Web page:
Look at how the Republican leadership frolics in New York and L.A., supposedly speaking for the "common man", while, in reality, the red-states they represent are among the poorest regions of the country. Though to a lesser degree, Kansas and South Dakota are to America what Africa and South America are to the "developed" world.

This is the Brand America they have created; its purveyors are Fox News and Malkin and Bush. They are all racists, they are all elitists, and they just don't care. The only hope is not it some PC version of eliminating racism, but in re-forming the instutions that purvey the racism and exploitation of Americans, namely government, big business and the media.

Whoever the next president may be, the only real hope is in "demolishing" large swaths of the federal government, and by that, I don't mean getting rid of it, but re-doing it. The Republican party has infiltrated every nook and cranny of government and will hold on to those positions no matter what. The only way to get rid of them is to litterally re-invent the departments from the ground up, removing, where possible, the revolving doors, promoting career officers, etc. Re-organize is perhaps the best term, but there will need to be some creative destruction before the demons of the Republican party, which are overwhelmingly the demons of the Civil War and the Reconstruction, are sufficiently reduced, removed, or whatever.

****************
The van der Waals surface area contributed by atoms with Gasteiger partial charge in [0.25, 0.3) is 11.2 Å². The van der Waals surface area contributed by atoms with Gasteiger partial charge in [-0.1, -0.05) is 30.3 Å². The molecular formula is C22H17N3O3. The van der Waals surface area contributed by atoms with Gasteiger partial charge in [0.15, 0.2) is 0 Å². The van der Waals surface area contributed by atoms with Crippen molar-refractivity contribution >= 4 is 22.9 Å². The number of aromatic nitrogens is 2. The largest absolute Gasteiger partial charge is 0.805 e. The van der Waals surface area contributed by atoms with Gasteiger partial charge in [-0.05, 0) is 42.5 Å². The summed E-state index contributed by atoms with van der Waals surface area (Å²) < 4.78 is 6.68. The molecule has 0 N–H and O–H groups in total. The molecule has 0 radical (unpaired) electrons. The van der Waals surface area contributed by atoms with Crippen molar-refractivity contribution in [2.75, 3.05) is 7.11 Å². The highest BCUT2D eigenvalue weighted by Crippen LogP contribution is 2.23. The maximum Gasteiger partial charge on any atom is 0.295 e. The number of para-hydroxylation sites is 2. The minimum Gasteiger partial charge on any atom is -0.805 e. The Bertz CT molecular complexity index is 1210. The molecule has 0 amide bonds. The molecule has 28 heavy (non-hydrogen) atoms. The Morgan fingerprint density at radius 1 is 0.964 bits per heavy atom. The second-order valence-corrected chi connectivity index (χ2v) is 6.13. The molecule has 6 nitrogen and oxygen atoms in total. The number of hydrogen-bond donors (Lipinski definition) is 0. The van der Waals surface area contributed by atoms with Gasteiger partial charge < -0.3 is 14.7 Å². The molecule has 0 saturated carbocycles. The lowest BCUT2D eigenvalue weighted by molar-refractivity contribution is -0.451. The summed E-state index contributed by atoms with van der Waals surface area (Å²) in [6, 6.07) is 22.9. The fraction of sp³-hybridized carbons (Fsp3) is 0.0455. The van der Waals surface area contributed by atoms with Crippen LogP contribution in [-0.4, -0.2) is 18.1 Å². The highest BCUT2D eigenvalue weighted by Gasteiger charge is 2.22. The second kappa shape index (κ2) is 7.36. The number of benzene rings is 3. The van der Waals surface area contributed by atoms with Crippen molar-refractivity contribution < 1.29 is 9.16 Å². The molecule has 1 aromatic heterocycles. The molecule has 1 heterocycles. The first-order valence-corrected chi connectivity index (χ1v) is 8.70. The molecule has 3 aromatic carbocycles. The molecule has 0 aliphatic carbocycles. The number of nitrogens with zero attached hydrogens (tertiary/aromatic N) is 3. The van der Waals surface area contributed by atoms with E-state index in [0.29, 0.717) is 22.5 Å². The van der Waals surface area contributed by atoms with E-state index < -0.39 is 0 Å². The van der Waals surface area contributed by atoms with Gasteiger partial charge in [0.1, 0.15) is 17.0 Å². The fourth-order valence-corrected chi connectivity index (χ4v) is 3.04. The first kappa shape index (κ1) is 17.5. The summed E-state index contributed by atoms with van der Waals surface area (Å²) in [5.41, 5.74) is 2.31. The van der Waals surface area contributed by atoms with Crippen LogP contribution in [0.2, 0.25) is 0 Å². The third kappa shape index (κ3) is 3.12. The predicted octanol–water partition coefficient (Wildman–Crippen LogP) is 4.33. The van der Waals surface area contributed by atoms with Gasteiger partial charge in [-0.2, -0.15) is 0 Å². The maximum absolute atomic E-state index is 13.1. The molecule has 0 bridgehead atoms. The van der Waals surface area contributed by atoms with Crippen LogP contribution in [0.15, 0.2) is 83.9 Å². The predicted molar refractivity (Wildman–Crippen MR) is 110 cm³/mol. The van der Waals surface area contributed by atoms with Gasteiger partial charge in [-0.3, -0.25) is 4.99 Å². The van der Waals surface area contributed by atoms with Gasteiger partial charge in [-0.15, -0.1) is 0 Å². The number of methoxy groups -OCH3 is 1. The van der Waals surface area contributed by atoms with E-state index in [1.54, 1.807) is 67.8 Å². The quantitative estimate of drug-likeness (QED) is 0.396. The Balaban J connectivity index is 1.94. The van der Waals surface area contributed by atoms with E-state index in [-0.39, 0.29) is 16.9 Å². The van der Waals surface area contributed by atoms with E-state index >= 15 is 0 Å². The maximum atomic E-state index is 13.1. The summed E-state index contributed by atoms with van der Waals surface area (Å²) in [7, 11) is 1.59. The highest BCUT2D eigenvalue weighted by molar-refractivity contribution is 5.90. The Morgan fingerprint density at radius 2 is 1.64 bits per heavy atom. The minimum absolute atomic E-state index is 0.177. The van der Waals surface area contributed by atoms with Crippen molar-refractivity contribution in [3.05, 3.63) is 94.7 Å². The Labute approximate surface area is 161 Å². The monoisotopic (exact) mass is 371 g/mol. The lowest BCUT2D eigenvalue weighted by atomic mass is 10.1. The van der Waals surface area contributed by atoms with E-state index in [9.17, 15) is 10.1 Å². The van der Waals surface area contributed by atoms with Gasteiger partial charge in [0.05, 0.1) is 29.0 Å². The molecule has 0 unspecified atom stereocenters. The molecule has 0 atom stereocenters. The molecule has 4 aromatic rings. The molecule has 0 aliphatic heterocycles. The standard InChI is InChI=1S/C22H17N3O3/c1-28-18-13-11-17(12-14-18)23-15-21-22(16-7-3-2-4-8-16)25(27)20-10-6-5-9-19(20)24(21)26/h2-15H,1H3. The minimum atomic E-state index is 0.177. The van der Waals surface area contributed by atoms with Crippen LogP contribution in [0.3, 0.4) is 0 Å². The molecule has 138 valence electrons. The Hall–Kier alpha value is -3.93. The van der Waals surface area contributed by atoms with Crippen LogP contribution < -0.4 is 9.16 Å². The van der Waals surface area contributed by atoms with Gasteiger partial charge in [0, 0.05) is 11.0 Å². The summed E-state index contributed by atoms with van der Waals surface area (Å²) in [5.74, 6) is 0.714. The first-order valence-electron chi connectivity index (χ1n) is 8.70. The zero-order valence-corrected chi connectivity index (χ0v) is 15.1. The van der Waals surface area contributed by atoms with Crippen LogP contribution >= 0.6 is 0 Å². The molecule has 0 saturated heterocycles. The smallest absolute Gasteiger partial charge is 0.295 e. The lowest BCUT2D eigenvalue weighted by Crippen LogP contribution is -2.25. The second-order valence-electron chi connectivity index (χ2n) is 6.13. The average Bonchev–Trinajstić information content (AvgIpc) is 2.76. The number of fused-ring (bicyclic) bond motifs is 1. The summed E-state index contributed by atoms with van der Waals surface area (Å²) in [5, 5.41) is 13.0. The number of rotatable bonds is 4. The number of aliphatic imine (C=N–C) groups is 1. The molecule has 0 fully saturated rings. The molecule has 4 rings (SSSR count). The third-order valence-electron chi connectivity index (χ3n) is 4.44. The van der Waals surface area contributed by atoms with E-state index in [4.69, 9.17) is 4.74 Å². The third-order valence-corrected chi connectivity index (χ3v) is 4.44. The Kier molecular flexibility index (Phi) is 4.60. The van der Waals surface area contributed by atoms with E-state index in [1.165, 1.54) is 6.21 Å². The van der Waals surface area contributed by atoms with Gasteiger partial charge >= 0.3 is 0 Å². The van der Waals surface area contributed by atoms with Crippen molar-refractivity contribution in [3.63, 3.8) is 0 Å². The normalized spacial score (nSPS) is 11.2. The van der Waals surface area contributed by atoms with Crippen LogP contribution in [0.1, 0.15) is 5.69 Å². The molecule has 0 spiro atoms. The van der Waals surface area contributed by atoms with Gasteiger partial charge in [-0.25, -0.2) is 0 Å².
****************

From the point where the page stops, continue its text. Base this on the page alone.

I do not want to absolve the Democrats in this. They carry a huge blame historically in promoting racsim and exploitation, but, presently, they are simply a weak, rudderless party. The Republicans are, and they know it, up to something far more dangerous and corrupt. It will take an earnest Reconstruction of government to repair what the Republicans have done and continue to do and to make progress in alleviating the burdens of our national demons.
So ended my diatribe and I apologize for quoting myself at such length, but, until there is some sort of reconstruction of government and the social order so as to actually understand and create solidarity with people rather than the interchangeable poles of disdain and pity, then we should be taking note. The VRA is about understanding that voting is not as easy for some as it is for others. Yet even the Voting Rights Act is only a palliative, an advil offered in lieu of real medical intervention: Heck, in most countries people vote on a Saturday or a Sunday, or they make it a national holiday. Now that would be fair to working people of every race and class. That would be an attempt to put all citizens on a more equal footing.

For good and bad (mostly bad), part of the American dream is a dream of isolation. Isolation from religious persecution, isolation in our cars, isolation in our suburbs. Part of us has thrived on being separate and our economy has grown out of this, our physical and social space has grown out of this. We're partially blind to it, and, yes, Southerners can be even more blind, as the above picture shows. And if Southerners are not somewhat blinded by their own history, why do they continue to portray themselves (oops--ourselves--I am from Georgia) as heroes rather than insurrectionists? Take a look at this tribute to American Insurgents below:

I suppose it is OK to dedicate a plaque to the POW of the Civil War, but perhaps they should mention all those other millions of prisoners that tilled the fields, picked the cotten, ironed the clothes, washed the dishes, and got whipped because they said they thought they were as good as Whites.

So it is racist to say "Blacks" are inferior or "Mexicans are inferior." And it is just as racist to say that racism is over and done with because it purposefully removes the debate about race and class in the U.S. Until there are no more memorials like this then I will assume that the South still has a few "issues."